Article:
It is the dazzling skill in creating a broad range of scenes that characterizes this book for me. But first, a broad outline.
The narrator is the son of a Vietnamese peasant and a priest who of course never acknowledged him. He writes in the form of a confession in an isolation cell over the course of a year. We first meet him when he is the lieutenant of a South Vietnamese General who is escaping to the US at the end of the war. He describes himself as a sympathizer, one who can see everyone's point of view, helpful to him as he is a Viet Cong spy who insinuated himself with the General and was sent by his masters to keep an eye on the expat community in the US. He is well suited to the task, having spent some years in the US as a student.
The narrator describes the horrific escape of those who managed to leave Saigon, bringing back images of Vietnamese scaling the wall of the embassy on the last day before the city fell. He tells the story of life in the US as a part of a community the Americans wish to forget. Eventually the General begins to recover his will and with funding through a Congressman who is a Vietnam veteran organizes a group to return to Vietnam.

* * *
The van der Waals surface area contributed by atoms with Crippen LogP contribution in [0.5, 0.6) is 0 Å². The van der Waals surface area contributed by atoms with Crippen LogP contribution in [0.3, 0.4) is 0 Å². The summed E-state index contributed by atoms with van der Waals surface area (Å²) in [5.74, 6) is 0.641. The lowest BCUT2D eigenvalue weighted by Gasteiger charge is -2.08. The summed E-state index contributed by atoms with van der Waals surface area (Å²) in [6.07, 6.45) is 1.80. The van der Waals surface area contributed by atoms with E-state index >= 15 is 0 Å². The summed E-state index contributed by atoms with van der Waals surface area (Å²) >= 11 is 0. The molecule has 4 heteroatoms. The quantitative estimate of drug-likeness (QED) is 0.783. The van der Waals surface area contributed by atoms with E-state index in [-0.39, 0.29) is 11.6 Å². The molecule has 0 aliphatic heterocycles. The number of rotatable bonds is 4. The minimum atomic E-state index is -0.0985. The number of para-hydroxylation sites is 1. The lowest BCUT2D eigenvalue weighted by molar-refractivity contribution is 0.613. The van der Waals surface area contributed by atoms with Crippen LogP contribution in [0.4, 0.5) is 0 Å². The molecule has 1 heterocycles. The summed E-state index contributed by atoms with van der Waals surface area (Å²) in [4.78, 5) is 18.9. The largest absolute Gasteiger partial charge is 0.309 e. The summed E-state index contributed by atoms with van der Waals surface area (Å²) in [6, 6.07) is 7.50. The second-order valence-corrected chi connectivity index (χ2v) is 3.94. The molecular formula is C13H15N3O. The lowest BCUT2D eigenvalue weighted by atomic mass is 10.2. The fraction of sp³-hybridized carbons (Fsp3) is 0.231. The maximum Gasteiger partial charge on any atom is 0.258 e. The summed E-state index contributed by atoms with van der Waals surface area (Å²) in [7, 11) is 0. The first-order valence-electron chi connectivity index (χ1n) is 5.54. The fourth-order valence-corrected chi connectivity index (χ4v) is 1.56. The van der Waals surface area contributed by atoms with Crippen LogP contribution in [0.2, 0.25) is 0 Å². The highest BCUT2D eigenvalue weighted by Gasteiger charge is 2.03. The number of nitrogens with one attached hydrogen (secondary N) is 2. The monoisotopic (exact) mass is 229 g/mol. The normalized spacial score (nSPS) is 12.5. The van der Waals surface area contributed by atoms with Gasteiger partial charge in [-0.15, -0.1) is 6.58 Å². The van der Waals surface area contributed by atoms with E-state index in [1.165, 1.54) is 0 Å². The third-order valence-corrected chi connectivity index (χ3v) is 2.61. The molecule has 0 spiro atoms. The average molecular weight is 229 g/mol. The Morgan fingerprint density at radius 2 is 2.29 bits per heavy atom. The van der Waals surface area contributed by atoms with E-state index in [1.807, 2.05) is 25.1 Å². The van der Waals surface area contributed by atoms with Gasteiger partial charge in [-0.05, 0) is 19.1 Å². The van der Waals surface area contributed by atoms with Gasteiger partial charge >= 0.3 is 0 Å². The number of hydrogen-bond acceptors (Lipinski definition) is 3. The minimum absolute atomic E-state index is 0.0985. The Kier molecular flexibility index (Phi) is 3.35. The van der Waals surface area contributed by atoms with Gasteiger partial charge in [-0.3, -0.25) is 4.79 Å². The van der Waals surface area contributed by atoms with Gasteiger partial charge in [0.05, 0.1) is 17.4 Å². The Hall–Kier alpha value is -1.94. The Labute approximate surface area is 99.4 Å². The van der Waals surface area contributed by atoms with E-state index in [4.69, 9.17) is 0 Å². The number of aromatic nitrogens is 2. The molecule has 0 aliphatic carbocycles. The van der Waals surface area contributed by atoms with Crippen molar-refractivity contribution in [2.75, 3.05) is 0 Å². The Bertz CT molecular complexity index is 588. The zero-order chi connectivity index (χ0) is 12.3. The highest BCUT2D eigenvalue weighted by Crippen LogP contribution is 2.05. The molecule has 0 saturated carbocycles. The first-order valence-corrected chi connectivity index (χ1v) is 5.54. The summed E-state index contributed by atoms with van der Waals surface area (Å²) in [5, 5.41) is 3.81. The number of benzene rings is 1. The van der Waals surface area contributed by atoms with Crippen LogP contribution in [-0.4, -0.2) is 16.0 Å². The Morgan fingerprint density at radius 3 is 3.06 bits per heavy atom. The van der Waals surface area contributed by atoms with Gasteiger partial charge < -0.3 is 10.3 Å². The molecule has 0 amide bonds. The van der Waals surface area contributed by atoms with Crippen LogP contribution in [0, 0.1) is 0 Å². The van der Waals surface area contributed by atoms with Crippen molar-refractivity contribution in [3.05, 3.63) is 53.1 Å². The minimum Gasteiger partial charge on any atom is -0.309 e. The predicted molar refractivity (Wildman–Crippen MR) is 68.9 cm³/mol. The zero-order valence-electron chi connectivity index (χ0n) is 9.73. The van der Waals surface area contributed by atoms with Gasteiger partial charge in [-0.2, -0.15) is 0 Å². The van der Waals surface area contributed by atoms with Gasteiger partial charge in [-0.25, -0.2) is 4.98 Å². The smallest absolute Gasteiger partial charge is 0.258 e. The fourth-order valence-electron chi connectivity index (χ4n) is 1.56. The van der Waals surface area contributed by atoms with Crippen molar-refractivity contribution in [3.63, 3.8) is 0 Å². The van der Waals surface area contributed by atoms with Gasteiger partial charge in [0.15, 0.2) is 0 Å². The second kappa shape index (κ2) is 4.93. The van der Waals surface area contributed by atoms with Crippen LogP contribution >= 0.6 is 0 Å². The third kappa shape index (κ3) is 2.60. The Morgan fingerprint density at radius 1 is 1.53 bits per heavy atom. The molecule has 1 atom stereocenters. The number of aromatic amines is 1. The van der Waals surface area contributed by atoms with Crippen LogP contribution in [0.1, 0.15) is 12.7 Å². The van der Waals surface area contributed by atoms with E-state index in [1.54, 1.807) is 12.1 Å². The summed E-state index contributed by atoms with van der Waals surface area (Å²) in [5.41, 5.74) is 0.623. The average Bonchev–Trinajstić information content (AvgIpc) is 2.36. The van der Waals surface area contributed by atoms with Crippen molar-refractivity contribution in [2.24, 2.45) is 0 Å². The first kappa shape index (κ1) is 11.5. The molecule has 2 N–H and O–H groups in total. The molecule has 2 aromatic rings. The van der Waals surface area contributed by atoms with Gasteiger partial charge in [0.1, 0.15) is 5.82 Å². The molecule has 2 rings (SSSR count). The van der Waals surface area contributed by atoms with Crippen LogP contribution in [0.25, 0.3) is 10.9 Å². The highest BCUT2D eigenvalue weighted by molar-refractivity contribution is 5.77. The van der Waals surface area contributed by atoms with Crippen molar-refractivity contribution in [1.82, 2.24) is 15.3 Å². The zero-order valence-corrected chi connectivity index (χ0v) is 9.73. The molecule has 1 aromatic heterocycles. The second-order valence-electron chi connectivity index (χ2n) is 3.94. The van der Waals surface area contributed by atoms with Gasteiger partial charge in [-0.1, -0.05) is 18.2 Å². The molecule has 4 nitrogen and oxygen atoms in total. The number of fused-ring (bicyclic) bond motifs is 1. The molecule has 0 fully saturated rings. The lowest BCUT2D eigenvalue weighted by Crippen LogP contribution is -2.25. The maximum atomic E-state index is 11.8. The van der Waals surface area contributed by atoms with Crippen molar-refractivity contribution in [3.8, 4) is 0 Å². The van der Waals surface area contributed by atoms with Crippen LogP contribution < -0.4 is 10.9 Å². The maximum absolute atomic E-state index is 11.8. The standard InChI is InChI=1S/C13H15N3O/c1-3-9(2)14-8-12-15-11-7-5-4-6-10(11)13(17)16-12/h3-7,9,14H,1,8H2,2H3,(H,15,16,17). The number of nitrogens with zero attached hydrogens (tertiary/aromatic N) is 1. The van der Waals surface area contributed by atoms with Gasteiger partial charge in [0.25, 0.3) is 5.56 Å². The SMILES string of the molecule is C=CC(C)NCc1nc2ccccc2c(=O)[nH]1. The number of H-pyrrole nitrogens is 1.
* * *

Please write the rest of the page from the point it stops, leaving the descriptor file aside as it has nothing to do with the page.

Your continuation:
The narrator is asked to read a movie script about the war to comment on its authenticity; he meets with "the auteur" and though he is roundly dismissed, he is later asked to accompany the company to filming in the Philippines. According to Ron Charles, this send-up of making a movie is based on Apocalypse Now and it certainly is damning. It was an extended piece of amazing writing.
Later as part of the General's plan to fight against the Communists in Vietnam the narrator meets with a group addressed by a writer called Dr. Head. My guess is that the character was another send-up, this time Henry Kissinger with a British accent. Dr. Head was a scholar and a Washington insider who briefed Congress and the President on the wonders of bombing.
And near the end of this book, the narrator asks universal and timeless questions:
What do those who struggle against power do when they seize power? What does the revolutionary do when the revolution triumphs? Why do those who call for independence and freedom take away the independence and freedom of others? And is it sane or insane to believe as so many around us apparently do in nothing? We can only answer these questions for ourselves. Our life and our death have taught us always to sympathize with the undesirables among the undesirables. Thus magnetized by experience, our compass continually points toward those who suffer.
It is painful to think about that terrible war and wonder how it is we continue to involve ourselves in disastrous adventures that don't even achieve our ill-conceived goals.
While these weighty matters are important to this book, there is more. As part of the narrator telling about his childhood, while focusing on his sainted mother and the devilish priest, he describes his own sexuality that involves something for dinner. Think Philip Roth and liver.
Viet Thanh Nguyen. The Sympathizer, Grove Press, 2015 384 pages (I listened to the audiobook). Available at the UVa and public libraries and from Amazon.